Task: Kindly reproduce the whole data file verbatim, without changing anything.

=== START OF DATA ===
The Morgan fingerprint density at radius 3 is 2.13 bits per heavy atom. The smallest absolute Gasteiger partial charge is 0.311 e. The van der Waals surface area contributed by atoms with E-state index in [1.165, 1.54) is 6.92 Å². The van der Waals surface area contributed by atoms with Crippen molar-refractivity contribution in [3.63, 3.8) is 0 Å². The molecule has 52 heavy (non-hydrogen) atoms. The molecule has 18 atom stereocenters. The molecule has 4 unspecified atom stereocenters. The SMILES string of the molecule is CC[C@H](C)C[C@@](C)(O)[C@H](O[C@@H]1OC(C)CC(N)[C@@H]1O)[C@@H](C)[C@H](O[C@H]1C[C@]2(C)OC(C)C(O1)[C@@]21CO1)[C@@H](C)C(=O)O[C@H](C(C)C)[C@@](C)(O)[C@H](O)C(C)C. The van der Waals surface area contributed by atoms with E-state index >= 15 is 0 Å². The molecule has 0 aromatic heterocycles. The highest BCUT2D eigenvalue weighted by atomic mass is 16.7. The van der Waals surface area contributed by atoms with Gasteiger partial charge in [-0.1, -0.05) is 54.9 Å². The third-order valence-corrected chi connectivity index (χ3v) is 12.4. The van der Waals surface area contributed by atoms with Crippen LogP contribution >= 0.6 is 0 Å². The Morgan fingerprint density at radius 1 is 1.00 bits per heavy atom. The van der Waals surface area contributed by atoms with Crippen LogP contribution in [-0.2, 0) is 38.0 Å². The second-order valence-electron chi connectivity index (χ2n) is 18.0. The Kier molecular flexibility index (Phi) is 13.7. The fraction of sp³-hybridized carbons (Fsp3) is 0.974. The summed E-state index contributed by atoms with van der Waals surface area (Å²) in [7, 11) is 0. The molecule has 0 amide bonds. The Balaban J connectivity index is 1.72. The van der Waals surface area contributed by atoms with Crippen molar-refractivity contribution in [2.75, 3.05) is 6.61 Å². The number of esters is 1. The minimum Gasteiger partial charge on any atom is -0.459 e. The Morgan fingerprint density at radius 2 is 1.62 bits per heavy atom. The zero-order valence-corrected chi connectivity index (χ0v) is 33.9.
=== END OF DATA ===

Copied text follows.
The Morgan fingerprint density at radius 3 is 2.13 bits per heavy atom. The smallest absolute Gasteiger partial charge is 0.311 e. The van der Waals surface area contributed by atoms with E-state index in [1.165, 1.54) is 6.92 Å². The van der Waals surface area contributed by atoms with Crippen molar-refractivity contribution in [3.63, 3.8) is 0 Å². The molecule has 52 heavy (non-hydrogen) atoms. The molecule has 18 atom stereocenters. The molecule has 4 unspecified atom stereocenters. The SMILES string of the molecule is CC[C@H](C)C[C@@](C)(O)[C@H](O[C@@H]1OC(C)CC(N)[C@@H]1O)[C@@H](C)[C@H](O[C@H]1C[C@]2(C)OC(C)C(O1)[C@@]21CO1)[C@@H](C)C(=O)O[C@H](C(C)C)[C@@](C)(O)[C@H](O)C(C)C. The van der Waals surface area contributed by atoms with E-state index >= 15 is 0 Å². The molecule has 0 aromatic heterocycles. The highest BCUT2D eigenvalue weighted by atomic mass is 16.7. The van der Waals surface area contributed by atoms with Gasteiger partial charge in [-0.1, -0.05) is 54.9 Å². The third-order valence-corrected chi connectivity index (χ3v) is 12.4. The van der Waals surface area contributed by atoms with Crippen LogP contribution >= 0.6 is 0 Å². The Morgan fingerprint density at radius 1 is 1.00 bits per heavy atom. The van der Waals surface area contributed by atoms with Crippen LogP contribution in [-0.2, 0) is 38.0 Å². The second-order valence-electron chi connectivity index (χ2n) is 18.0. The Kier molecular flexibility index (Phi) is 13.7. The fraction of sp³-hybridized carbons (Fsp3) is 0.974. The summed E-state index contributed by atoms with van der Waals surface area (Å²) in [7, 11) is 0. The molecule has 0 amide bonds. The Balaban J connectivity index is 1.72. The van der Waals surface area contributed by atoms with Crippen molar-refractivity contribution in [2.75, 3.05) is 6.61 Å². The number of esters is 1. The minimum Gasteiger partial charge on any atom is -0.459 e. The Morgan fingerprint density at radius 2 is 1.62 bits per heavy atom. The zero-order valence-corrected chi connectivity index (χ0v) is 33.9.